The movement of Azerbaijani troops, including the taking up of positions very close to Armenian territory – and on certain occasions, directly encroaching on it – have added extra pressure amid the election campaign.
Last week, up to 15 Armenian prisoners of war were returned to Armenia in exchange for the latter’s landmine maps – and Azerbaijani president Ilham Aliyev has admitted using Armenian POWs as political leverage for corridor and border negotiations.
But Syunik, known for its mining industry, is also the only region where Pashinyan does not enjoy the support of local elected authorities – and the prime minister appeared to postpone his election visit before finally deciding to travel on 15 June, albeit in a car rally together with supporters.
“For them, Syunik is no homeland, but a source for refilling their offshore accounts”
Last time he visited the region, in April 2021, his entourage met with a violent crowd in the town of Meghri, on the border with Iran.
“For them, Syunik is no homeland, but a source for refilling their offshore accounts,” Pashinyan told a crowd in Goris on 15 June, referring to opponents who accused him of “selling out Armenia”. His declaration also raised the issue of corruption and the opaque finances of the region’s mining industry.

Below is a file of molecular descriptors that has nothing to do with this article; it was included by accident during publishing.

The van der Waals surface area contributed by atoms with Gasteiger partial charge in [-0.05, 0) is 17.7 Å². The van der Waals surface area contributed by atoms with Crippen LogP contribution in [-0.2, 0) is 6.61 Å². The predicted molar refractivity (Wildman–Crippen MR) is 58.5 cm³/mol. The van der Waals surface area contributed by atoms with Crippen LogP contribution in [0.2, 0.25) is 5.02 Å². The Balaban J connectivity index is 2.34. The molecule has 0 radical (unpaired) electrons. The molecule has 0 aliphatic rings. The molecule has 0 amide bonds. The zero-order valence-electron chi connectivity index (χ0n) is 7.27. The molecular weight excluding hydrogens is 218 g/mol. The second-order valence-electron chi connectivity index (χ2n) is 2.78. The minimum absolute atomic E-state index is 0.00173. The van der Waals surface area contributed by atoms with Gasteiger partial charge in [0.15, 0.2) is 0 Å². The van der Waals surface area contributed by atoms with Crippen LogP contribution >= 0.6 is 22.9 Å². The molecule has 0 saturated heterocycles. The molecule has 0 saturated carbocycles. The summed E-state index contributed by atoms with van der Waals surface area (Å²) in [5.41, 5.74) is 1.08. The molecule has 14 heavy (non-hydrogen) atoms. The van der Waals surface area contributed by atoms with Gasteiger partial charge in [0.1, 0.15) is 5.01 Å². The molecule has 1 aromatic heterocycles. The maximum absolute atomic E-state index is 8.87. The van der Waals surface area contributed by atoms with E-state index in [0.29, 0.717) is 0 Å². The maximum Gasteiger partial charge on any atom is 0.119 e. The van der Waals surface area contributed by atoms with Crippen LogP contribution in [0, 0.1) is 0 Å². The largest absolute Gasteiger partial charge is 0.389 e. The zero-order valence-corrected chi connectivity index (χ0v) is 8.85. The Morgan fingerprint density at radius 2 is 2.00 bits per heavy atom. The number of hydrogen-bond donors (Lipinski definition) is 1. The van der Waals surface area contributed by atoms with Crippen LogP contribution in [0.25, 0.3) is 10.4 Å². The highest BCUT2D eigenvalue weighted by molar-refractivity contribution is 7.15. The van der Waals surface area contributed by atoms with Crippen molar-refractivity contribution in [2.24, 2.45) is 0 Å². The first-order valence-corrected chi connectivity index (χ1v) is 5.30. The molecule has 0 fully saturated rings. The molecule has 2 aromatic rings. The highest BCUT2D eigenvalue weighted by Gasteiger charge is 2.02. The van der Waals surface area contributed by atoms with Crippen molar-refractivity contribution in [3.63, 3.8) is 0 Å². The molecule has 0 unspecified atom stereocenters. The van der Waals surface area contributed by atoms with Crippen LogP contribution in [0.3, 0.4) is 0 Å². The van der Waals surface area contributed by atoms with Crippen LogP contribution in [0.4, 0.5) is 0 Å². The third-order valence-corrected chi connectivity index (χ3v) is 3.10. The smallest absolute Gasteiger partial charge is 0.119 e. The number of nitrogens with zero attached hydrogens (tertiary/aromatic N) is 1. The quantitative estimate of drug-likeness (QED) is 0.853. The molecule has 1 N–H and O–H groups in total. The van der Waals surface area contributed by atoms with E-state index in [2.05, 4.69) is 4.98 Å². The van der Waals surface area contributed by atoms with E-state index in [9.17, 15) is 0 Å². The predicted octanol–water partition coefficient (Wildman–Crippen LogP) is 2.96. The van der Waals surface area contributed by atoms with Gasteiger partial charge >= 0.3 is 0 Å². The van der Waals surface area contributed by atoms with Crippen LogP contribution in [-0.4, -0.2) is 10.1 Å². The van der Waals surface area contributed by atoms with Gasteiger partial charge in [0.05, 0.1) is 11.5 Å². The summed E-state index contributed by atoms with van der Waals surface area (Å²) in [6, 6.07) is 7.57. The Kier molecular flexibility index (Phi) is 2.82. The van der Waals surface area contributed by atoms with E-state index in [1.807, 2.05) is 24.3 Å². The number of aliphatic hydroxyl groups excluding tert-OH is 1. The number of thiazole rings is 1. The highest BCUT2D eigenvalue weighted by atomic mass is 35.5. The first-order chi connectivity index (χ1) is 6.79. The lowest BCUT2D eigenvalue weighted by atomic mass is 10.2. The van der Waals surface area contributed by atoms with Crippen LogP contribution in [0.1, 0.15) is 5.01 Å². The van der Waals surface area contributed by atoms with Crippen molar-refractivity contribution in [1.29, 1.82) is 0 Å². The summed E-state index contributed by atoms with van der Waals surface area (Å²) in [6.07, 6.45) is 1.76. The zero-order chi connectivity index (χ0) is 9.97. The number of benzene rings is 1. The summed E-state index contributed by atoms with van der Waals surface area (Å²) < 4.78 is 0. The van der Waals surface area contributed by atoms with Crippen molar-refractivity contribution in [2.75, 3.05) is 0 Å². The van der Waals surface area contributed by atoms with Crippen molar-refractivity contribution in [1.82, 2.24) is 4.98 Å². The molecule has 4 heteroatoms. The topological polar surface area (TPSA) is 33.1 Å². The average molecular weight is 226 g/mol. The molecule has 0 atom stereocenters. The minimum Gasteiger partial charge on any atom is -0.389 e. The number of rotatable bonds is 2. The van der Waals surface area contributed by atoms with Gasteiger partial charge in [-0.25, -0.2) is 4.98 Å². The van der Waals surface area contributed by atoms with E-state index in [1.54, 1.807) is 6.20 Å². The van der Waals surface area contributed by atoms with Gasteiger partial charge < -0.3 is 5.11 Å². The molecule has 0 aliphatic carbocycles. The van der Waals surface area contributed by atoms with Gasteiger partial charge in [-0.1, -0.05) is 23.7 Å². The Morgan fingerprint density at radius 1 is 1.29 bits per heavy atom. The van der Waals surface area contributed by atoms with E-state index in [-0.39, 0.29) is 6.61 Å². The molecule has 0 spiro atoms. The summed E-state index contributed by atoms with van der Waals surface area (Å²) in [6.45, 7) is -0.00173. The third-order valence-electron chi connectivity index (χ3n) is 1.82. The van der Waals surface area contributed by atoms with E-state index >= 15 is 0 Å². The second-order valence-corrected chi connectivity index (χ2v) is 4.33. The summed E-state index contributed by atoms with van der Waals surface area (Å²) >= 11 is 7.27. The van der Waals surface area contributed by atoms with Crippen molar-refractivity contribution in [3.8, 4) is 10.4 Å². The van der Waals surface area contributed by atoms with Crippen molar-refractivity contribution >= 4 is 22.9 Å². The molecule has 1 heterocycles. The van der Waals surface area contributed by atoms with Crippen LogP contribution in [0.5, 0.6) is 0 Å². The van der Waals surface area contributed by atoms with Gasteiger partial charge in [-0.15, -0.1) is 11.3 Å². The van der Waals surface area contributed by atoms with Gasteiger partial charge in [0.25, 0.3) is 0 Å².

He then declared that Syunik’s massive copper enrichment plan at Zangezur had been “privatised for pennies” – and that those responsible would be judged by the people come election day.
“They use their private companies to launder the people’s property, via the Zangezur Copper Molybdenum Combine, and put the money in their relatives’ pockets, exploiting the border tax services as another source. We will deprive them of all those sources [of funds] and return them to the people,” Pashinyan added.
But it’s hard to see evidence that Pashinyan’s message is resonating with people – many are disillusioned with the results of the 2018 revolution and are still shocked by the horror of last year’s 44-day war.